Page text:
CLA-2 OT:RR:CTF:TCM H032676 MG
237 West Service Road
Trade Compliance Division
Champlain, NY 12919
RE: Application for Further Review of Protest no. 1712-08-100097; Inedible Pork Skins from Canada
Dear Port Director:
This is our decision regarding the Application for Further Review (“AFR”) of Protest Number 1712-08-100097, timely filed by Joel K. Simon, on behalf of Double “G” Company (“Double G”), concerning the classification of inedible pork skins from Canada under the Harmonized Tariff Schedule of the United States (“HTSUS”).
In reaching our decision we have taken into consideration arguments made by counsel in the memorandum in support of protest and application for further review, dated April 30, 2008, as well as supplemental submissions, dated March 1, 2010 and April 1, 2010.
According to the submitted information, Double G is an importer of pork skins from Canada. The goods in question are described as refrigerated fresh pork skins containing hair and hair roots. The entry documentation describes the merchandise as 43,403 pounds of fresh pork skins for gelatin manufacturing, packaged in 24 combos. Protestant states that after importation, these pork skins are subject to further processing in the manufacture of gelatin for pill capsules and paintballs in the United States.
The merchandise at issue was entered on August 30, 2007, as inedible pork skins with hair and hair roots, under subheading 4103.30.20, HTSUS, which provides for: “Other raw hides and skins (fresh, or salted, dried, limed, pickled or otherwise preserved, but not tanned, parchment-dressed or further prepared), whether or not dehaired or split, other than those excluded by note 1(b) or 1(c) to this chapter: Of swine: Other.” On November 2, 2007, CBP liquidated the entry under 0206.30.00, HTSUS, which provides for: “Edible offal of bovine animals, swine, sheep, goats, horses, asses, mules or hinnies, fresh, chilled or frozen: Of swine, fresh or chilled.”
Whether Double G’s pork skins are classified in 0206, HTSUS, as edible offal of swine or heading 4103, HTSUS, as other raw hides and skins of swine.
LAW AND ANALYSIS:
Initially, we note that the matter protested is protestable under 19 U.S.C. §1514(a)(2) as a decision on classification. The protest was timely filed on April 30, 2008, within 180 days of liquidation. (Miscellaneous Trade and Technical Corrections Act of 2004, Pub.L. 108-429, § 2103(2)(B)(ii), (iii) (codified as amended at 19 U.S.C. § 1514(c)(3) (2006)).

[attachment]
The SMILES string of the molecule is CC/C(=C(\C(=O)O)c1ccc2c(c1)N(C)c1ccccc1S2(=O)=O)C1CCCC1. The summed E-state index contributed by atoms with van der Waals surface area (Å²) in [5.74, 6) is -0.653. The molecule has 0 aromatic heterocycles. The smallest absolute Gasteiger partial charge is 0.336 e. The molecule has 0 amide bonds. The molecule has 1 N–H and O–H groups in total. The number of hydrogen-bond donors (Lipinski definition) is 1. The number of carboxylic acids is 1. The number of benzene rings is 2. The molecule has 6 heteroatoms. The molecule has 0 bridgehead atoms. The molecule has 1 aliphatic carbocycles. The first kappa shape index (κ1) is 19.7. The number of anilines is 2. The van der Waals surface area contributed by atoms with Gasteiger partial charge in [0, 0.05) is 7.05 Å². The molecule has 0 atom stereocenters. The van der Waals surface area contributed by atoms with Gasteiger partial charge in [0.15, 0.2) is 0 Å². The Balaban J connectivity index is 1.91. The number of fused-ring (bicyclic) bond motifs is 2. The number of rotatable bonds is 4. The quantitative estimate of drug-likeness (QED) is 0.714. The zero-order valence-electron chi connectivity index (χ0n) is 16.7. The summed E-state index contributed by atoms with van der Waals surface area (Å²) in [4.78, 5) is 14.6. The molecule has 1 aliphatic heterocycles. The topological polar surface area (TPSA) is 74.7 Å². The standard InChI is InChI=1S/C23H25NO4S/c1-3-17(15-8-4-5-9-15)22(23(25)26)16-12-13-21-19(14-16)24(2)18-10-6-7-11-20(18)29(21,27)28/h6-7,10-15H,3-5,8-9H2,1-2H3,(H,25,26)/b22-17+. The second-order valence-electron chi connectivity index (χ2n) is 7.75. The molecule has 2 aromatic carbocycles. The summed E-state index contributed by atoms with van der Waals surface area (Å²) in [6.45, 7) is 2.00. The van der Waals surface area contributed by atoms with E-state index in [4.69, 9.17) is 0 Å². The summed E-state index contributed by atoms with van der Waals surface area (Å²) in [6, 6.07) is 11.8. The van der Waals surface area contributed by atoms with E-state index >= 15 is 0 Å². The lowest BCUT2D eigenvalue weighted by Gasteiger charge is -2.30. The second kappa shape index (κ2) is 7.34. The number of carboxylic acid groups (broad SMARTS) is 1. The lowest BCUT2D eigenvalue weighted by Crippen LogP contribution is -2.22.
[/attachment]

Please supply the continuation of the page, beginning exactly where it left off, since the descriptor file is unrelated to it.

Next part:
Further Review of Protest No. 1712-08-100097 was properly accorded to protestant pursuant to 19 C.F.R. § 174.24 because the decision against which the protest was filed involves matters previously not ruled upon by the Commissioner of Customs or his designee or by the Customs courts.
Classification of goods under the HTSUS is governed by the GRI. GRI 1 provides that classification shall be determined according to the terms of the headings of the tariff schedule and any relative section or chapter notes. In the event that the goods cannot be classified solely on the basis of GRI 1, and if the headings and legal notes do not otherwise require, the remaining GRI may then be applied.
The following 2007 HTSUS provisions under consideration are as follows:
Edible offal of bovine animals, swine, sheep, goats, horses,
asses, mules or hinnies, fresh, chilled or frozen:
Of swine, fresh or chilled
Other raw hides and skins (fresh, or salted, dried, limed,
pickled or otherwise preserved, but not tanned, parchment-dressed
or further prepared), whether or not dehaired or
split, other than those excluded by note 1(b) or 1(c) to this
The Harmonized Commodity Description and Coding System Explanatory Notes (ENs) constitute the official interpretation of the Harmonized System at the international level. While neither legally binding nor dispositive, the ENs provide a commentary on the scope of each heading of the HTSUS and are generally indicative of the proper interpretation of the headings. It is Customs and Border Protection (CBP) practice to follow, whenever possible, the terms of the ENs when interpreting the HTSUS. See, T.D. 89-80, 54 Fed. Reg. 35127, 35128 (August 23, 1989).
The General Explanatory Note to Chapter 2 indicates, in pertinent part, that:
This Chapter applies to … meat offal … of all animals … suitable for human consumption.
This EN further states, in pertinent part, that:
Offal generally can be grouped in four categories:
* * *